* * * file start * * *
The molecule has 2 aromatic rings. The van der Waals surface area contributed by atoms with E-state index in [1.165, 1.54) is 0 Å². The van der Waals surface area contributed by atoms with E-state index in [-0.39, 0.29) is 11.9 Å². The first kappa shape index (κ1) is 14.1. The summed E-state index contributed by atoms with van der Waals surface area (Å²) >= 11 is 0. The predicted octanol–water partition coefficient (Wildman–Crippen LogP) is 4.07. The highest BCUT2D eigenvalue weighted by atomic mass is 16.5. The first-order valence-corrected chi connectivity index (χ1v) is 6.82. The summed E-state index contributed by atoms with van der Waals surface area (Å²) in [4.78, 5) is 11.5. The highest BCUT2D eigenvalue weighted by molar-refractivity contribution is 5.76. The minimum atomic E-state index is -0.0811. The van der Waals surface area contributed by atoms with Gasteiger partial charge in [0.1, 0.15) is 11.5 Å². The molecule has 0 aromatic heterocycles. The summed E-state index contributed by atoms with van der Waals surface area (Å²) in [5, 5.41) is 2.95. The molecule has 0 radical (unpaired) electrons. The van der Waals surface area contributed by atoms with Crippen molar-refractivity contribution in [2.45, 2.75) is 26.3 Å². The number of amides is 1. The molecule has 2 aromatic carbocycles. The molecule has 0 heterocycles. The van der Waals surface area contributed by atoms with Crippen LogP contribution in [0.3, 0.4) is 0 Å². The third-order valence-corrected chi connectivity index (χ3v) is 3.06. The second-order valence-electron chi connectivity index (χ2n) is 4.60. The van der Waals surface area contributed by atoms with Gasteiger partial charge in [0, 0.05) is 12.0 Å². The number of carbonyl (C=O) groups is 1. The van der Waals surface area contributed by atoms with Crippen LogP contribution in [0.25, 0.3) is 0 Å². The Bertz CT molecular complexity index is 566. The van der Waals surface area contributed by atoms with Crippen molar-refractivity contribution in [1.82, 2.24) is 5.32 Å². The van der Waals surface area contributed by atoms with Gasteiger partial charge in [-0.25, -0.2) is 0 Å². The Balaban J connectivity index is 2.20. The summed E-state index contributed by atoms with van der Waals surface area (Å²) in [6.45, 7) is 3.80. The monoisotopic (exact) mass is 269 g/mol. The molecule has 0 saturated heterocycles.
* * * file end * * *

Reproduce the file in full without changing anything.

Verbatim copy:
The molecule has 2 aromatic rings. The van der Waals surface area contributed by atoms with E-state index in [1.165, 1.54) is 0 Å². The van der Waals surface area contributed by atoms with E-state index in [-0.39, 0.29) is 11.9 Å². The first kappa shape index (κ1) is 14.1. The summed E-state index contributed by atoms with van der Waals surface area (Å²) >= 11 is 0. The predicted octanol–water partition coefficient (Wildman–Crippen LogP) is 4.07. The highest BCUT2D eigenvalue weighted by atomic mass is 16.5. The first-order valence-corrected chi connectivity index (χ1v) is 6.82. The summed E-state index contributed by atoms with van der Waals surface area (Å²) in [4.78, 5) is 11.5. The highest BCUT2D eigenvalue weighted by molar-refractivity contribution is 5.76. The minimum atomic E-state index is -0.0811. The van der Waals surface area contributed by atoms with Gasteiger partial charge in [0.1, 0.15) is 11.5 Å². The molecule has 0 aromatic heterocycles. The summed E-state index contributed by atoms with van der Waals surface area (Å²) in [5, 5.41) is 2.95. The molecule has 0 radical (unpaired) electrons. The van der Waals surface area contributed by atoms with Crippen molar-refractivity contribution in [2.45, 2.75) is 26.3 Å². The number of amides is 1. The molecule has 2 aromatic carbocycles. The molecule has 0 heterocycles. The van der Waals surface area contributed by atoms with Crippen LogP contribution in [0.3, 0.4) is 0 Å². The third-order valence-corrected chi connectivity index (χ3v) is 3.06. The second-order valence-electron chi connectivity index (χ2n) is 4.60. The van der Waals surface area contributed by atoms with Gasteiger partial charge in [0, 0.05) is 12.0 Å². The number of carbonyl (C=O) groups is 1. The van der Waals surface area contributed by atoms with Crippen LogP contribution in [0.25, 0.3) is 0 Å². The Bertz CT molecular complexity index is 566. The van der Waals surface area contributed by atoms with Crippen molar-refractivity contribution in [1.82, 2.24) is 5.32 Å². The van der Waals surface area contributed by atoms with Gasteiger partial charge in [-0.25, -0.2) is 0 Å². The Balaban J connectivity index is 2.20. The summed E-state index contributed by atoms with van der Waals surface area (Å²) in [6.45, 7) is 3.80. The monoisotopic (exact) mass is 269 g/mol. The molecule has 0 saturated heterocycles.